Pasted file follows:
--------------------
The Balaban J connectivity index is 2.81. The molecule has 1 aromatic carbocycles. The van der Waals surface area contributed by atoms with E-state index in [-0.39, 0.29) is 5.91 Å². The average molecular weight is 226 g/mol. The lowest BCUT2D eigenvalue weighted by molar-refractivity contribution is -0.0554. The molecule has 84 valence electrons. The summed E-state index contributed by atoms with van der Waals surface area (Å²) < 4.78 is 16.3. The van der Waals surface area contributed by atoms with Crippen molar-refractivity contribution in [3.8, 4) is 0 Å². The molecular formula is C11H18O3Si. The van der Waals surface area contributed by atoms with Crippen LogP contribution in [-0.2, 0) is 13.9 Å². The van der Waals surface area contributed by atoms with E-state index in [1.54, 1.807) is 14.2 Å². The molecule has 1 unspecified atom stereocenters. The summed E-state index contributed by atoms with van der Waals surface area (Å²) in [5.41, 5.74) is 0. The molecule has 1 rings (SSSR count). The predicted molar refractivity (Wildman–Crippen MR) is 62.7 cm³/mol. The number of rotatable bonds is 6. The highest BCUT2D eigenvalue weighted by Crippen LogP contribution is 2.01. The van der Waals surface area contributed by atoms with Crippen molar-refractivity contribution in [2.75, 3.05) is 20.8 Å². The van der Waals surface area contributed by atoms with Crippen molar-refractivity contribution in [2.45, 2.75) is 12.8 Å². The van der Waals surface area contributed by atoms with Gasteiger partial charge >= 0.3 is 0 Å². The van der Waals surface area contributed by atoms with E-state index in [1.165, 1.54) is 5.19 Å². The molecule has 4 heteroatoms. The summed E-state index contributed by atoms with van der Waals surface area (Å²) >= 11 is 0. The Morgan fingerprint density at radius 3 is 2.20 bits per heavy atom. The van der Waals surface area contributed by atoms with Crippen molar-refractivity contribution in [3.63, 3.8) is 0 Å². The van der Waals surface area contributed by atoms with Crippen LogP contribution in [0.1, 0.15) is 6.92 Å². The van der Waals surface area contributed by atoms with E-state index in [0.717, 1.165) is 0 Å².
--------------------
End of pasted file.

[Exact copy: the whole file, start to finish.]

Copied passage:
The Balaban J connectivity index is 2.81. The molecule has 1 aromatic carbocycles. The van der Waals surface area contributed by atoms with E-state index in [-0.39, 0.29) is 5.91 Å². The average molecular weight is 226 g/mol. The lowest BCUT2D eigenvalue weighted by molar-refractivity contribution is -0.0554. The molecule has 84 valence electrons. The summed E-state index contributed by atoms with van der Waals surface area (Å²) < 4.78 is 16.3. The van der Waals surface area contributed by atoms with Crippen molar-refractivity contribution in [3.8, 4) is 0 Å². The molecular formula is C11H18O3Si. The van der Waals surface area contributed by atoms with Crippen LogP contribution in [-0.2, 0) is 13.9 Å². The van der Waals surface area contributed by atoms with E-state index in [1.54, 1.807) is 14.2 Å². The molecule has 1 unspecified atom stereocenters. The summed E-state index contributed by atoms with van der Waals surface area (Å²) in [5.41, 5.74) is 0. The molecule has 1 rings (SSSR count). The predicted molar refractivity (Wildman–Crippen MR) is 62.7 cm³/mol. The number of rotatable bonds is 6. The highest BCUT2D eigenvalue weighted by Crippen LogP contribution is 2.01. The van der Waals surface area contributed by atoms with Crippen molar-refractivity contribution in [2.75, 3.05) is 20.8 Å². The van der Waals surface area contributed by atoms with Crippen molar-refractivity contribution in [2.45, 2.75) is 12.8 Å². The van der Waals surface area contributed by atoms with Gasteiger partial charge >= 0.3 is 0 Å². The van der Waals surface area contributed by atoms with E-state index in [1.165, 1.54) is 5.19 Å². The molecule has 4 heteroatoms. The summed E-state index contributed by atoms with van der Waals surface area (Å²) >= 11 is 0. The Morgan fingerprint density at radius 3 is 2.20 bits per heavy atom. The van der Waals surface area contributed by atoms with Crippen molar-refractivity contribution in [3.63, 3.8) is 0 Å². The van der Waals surface area contributed by atoms with Crippen LogP contribution in [0.1, 0.15) is 6.92 Å². The van der Waals surface area contributed by atoms with E-state index in [0.717, 1.165) is 0 Å².